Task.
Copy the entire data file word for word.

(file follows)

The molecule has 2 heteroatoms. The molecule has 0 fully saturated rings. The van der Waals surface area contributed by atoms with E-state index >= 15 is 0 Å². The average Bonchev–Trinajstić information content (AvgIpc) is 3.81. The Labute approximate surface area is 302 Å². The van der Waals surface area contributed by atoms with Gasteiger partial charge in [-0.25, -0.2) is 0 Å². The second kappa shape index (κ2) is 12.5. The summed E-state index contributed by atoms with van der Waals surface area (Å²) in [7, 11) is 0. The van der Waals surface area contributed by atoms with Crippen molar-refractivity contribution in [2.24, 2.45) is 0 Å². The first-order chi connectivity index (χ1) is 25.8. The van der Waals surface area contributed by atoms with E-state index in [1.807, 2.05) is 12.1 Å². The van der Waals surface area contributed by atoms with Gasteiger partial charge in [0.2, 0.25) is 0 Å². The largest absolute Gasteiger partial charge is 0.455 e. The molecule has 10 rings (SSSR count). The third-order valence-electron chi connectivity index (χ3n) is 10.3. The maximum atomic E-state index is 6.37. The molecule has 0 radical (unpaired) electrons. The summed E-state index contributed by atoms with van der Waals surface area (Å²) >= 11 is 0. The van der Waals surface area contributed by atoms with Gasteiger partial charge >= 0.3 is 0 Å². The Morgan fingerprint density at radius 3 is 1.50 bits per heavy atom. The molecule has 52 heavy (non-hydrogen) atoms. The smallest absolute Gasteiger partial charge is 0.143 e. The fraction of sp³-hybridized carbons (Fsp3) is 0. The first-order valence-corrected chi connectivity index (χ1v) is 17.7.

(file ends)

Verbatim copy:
The molecule has 2 heteroatoms. The molecule has 0 fully saturated rings. The van der Waals surface area contributed by atoms with E-state index >= 15 is 0 Å². The average Bonchev–Trinajstić information content (AvgIpc) is 3.81. The Labute approximate surface area is 302 Å². The van der Waals surface area contributed by atoms with Gasteiger partial charge in [-0.25, -0.2) is 0 Å². The second kappa shape index (κ2) is 12.5. The summed E-state index contributed by atoms with van der Waals surface area (Å²) in [7, 11) is 0. The van der Waals surface area contributed by atoms with Crippen molar-refractivity contribution in [2.24, 2.45) is 0 Å². The first-order chi connectivity index (χ1) is 25.8. The van der Waals surface area contributed by atoms with E-state index in [1.807, 2.05) is 12.1 Å². The van der Waals surface area contributed by atoms with Gasteiger partial charge in [0.2, 0.25) is 0 Å². The largest absolute Gasteiger partial charge is 0.455 e. The molecule has 10 rings (SSSR count). The third-order valence-electron chi connectivity index (χ3n) is 10.3. The maximum atomic E-state index is 6.37. The molecule has 0 radical (unpaired) electrons. The summed E-state index contributed by atoms with van der Waals surface area (Å²) >= 11 is 0. The van der Waals surface area contributed by atoms with Gasteiger partial charge >= 0.3 is 0 Å². The Morgan fingerprint density at radius 3 is 1.50 bits per heavy atom. The molecule has 52 heavy (non-hydrogen) atoms. The smallest absolute Gasteiger partial charge is 0.143 e. The fraction of sp³-hybridized carbons (Fsp3) is 0. The first-order valence-corrected chi connectivity index (χ1v) is 17.7.